English army, and the poffeffion of it The revenue of Tippoo Sultaun's would facilitate approaches to the fort; country is said to amount to five crores the west half face of it parallel, and next Leventy lacks of rupees, about five mil- the north face of the fort, consequentlions seven hundred thousand pounds ly very near, and not being enfiladed by sterling. His treasure, in money and the gateway, would afford cover for jewels, is estimated at nine crores of fome battalions, and enable them to rupees, or nine millions sterling. make a lodgement upon the glacis the

The Rajah of Mysore is about twen- night of breaking ground. ty-two years

age, not yet married.

There is a bank of a tank on the east, He is thewo to the people in great fplen- and in a line with the north face of the dor during the nine days of the Gentoo fort, near it, and so high, that it would feast in September, on which occasion likewise afford cover from every gun

on Tippoo comes with all his court to wait the east face, if not from the guns upon on him, and is the first to make his the towers of the north face, but the salam, but the Rajah is then at all times guns on the gateway would enfilade it kept a prisoner.

until silenced. The advantages are in

support of approaching the fort from The fort of Bangalore is about two the northward, but the best encamping miles and a half in extent, has two walls ground is to the westward and southfaced with stone, flanked by small towers, ward, being high and healthier. The a ditch that is mostly dry, but deep and tanks upon the south face, likewise a pretty wide, a glacis all round covering tank, and padoga upon the west face, the second wall, a fauffe braye with bal. would also favour approaches from thence, tions in it. On the west, fouth, and but perhaps the ground is rocky. The east, faces two gates, one to the south, large tank, the bank of which is before not far from which are some tanks that described, is in front of the east face. AGRICULTURAL REMARKS AND OBSERVATIONS.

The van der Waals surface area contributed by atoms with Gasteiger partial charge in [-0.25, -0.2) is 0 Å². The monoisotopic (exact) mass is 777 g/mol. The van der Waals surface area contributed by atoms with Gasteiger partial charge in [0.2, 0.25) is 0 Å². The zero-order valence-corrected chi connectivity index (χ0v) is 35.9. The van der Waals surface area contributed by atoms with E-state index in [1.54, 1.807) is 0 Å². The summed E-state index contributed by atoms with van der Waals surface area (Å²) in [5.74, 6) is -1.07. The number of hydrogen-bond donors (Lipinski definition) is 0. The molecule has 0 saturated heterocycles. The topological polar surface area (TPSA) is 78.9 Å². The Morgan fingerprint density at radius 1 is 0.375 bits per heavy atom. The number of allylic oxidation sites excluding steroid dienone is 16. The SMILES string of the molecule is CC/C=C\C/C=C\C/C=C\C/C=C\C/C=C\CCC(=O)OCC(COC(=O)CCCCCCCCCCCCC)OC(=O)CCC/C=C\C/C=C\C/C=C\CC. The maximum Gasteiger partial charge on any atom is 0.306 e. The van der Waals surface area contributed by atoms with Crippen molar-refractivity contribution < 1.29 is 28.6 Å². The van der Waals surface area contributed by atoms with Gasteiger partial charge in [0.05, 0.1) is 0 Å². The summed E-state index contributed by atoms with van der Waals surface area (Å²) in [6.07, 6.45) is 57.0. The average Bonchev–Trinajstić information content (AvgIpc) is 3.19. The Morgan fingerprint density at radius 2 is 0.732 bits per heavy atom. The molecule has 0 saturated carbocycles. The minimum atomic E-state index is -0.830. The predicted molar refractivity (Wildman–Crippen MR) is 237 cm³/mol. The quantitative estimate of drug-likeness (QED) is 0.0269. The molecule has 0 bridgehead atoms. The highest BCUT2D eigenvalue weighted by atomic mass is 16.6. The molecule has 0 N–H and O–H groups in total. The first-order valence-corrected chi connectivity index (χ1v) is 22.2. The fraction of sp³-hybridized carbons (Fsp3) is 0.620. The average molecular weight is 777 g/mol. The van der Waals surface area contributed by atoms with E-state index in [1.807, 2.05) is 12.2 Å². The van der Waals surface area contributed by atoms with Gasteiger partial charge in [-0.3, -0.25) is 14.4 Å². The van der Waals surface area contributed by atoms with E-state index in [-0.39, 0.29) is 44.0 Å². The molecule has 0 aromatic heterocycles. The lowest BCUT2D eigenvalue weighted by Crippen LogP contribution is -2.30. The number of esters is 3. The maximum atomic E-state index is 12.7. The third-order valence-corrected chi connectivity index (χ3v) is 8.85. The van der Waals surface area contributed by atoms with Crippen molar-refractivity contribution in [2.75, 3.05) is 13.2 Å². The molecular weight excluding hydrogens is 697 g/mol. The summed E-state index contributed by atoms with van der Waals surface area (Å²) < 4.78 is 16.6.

“There is no subject in common life, THE following observations on salt deserves greater attention than agricul. as a manure, were communicated to ture; and nothing appears better cal. the Agricultural Board, by Mr Holl- culated to promote its progress, than ingfhead, Cheshire,

the discovery


proper manures ; that





can be obtained in plenty, and at a mo. matter proper for the food of plants : derate price.